“Give me a child until he is seven years old and he will be a Catholic for the rest of his life.”
This is probably one of the most well known quotes of the Roman Catholic Church's doctrine – and with reason. Because it is one hundred percent correct.
You are now exactly the same person that you were when you were six years old ... older, wiser, greater understanding ... but in actual fact still exactly the same. Our basic neural pathways are permanently set after the age of six – new ones may be created, but the basic neural structure is forever set in stone ... so to speak.
So how does this impact on religion? In answer I am going to use another quote : “Shape the sapling while it is still young.” Once again, we are what we were created to be through the influences we received as very young children. This includes all areas of life ... social norms, ethics, respect, general behavior and yes, religious views as well.
Don't get me wrong, I'm not saying that you necessarily are now following the same religion that you were brought up in, just that its teachings will always in some way influence your view on different aspects of life.
As we grow, like any child of any species, we learn quickest by copying that which we see our elders do. The same is true for our spiritual growth. If we hear every Sunday in Sunday-School that the world was created in six days, we'll believe that until we find other proof to the contrary, and yet still will consider this new proof in lieu to our original idea. To continue on the quick example ... the Bible also teaches that a day is like a thousand years and a thousand years as a day to God ... thus the scientific evidence that the planet is sixty five billion years old can be re-interpreted – if one day and one thousand years are as one, is it then not possible that the same could be true of one billion years? Thus we do not change our basic idea, we just fill on to it with more accurate information.
Thus, as we grow, our spiritual experiences – highly likely found in a church environment – does shape who we are and how we experience the world as we grow up. As the child is exposed more and more to the religious environment of his or her parents, so this information is assimilated into the psyche of that child and will influence their spiritual life for as long as they inhabit their human body.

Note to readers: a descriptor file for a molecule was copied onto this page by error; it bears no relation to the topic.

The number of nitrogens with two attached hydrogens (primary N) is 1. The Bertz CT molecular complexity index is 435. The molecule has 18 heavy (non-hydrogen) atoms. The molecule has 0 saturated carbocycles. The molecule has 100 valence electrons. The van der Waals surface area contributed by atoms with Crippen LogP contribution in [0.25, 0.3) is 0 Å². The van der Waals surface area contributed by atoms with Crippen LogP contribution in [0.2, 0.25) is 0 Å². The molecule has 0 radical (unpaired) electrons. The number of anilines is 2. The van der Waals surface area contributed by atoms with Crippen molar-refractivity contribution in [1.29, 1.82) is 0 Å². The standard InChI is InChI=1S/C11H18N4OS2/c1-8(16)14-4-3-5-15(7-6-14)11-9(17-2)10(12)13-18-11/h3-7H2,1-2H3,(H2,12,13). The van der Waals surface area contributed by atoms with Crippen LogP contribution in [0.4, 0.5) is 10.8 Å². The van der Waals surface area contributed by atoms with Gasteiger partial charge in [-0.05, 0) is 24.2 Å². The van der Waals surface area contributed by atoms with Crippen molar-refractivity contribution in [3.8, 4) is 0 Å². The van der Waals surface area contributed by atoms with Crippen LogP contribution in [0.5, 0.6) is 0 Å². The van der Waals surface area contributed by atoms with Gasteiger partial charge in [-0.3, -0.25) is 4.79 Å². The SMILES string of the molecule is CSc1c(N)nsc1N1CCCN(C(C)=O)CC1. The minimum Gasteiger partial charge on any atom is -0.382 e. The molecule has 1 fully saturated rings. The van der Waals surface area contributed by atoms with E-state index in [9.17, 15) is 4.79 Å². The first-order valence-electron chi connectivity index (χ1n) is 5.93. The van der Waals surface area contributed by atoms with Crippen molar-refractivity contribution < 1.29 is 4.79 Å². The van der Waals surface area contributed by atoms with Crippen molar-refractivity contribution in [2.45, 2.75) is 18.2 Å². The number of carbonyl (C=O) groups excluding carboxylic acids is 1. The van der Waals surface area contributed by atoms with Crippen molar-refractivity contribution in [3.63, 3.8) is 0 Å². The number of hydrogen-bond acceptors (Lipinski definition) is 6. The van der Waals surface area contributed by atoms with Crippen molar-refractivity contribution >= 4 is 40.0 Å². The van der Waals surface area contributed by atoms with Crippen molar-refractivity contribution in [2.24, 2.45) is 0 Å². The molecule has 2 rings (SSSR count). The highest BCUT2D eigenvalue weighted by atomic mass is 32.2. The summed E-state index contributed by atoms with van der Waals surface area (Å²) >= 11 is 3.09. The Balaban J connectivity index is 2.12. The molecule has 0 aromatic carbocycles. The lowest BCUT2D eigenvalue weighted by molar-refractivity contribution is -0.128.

This is not to say that if the child is raised in a Christian home that they will necessarily decide to remain a follower of that religion for the rest of their life. There is absolutely nothing that prevents him or her from exploring and possibly adopting any of the many other religions out there – this will however be influenced by a multitude of other factors as the child grows and learns about life.
Here I will use myself as an example ... I was raised in a very Christian family, expected to enter the priesthood when I reached adulthood. During the course of my life I became interested in alternative spiritual paths and eventually studied several of them. Today I am a certified priest ... just not in the religion my family expected or would have preferred. But that does not mean that I have discarded the religious training and experiences of my childhood, in fact I refer back to it on many an occasion.
So just as we learn during our formative years – up to the age of six – what is and is not acceptable, so do we learn the basics of what will constitute our religious and spiritual views for the rest of our lives. As we grow all of what we learn is taken and stored in the subconscious mind, to be referred to in time of need or study.
Thus even if you do not see yourself as a spiritual or religious person, be assured that the religious teachings of your formative years indeed still influence your everyday life and your view of the world.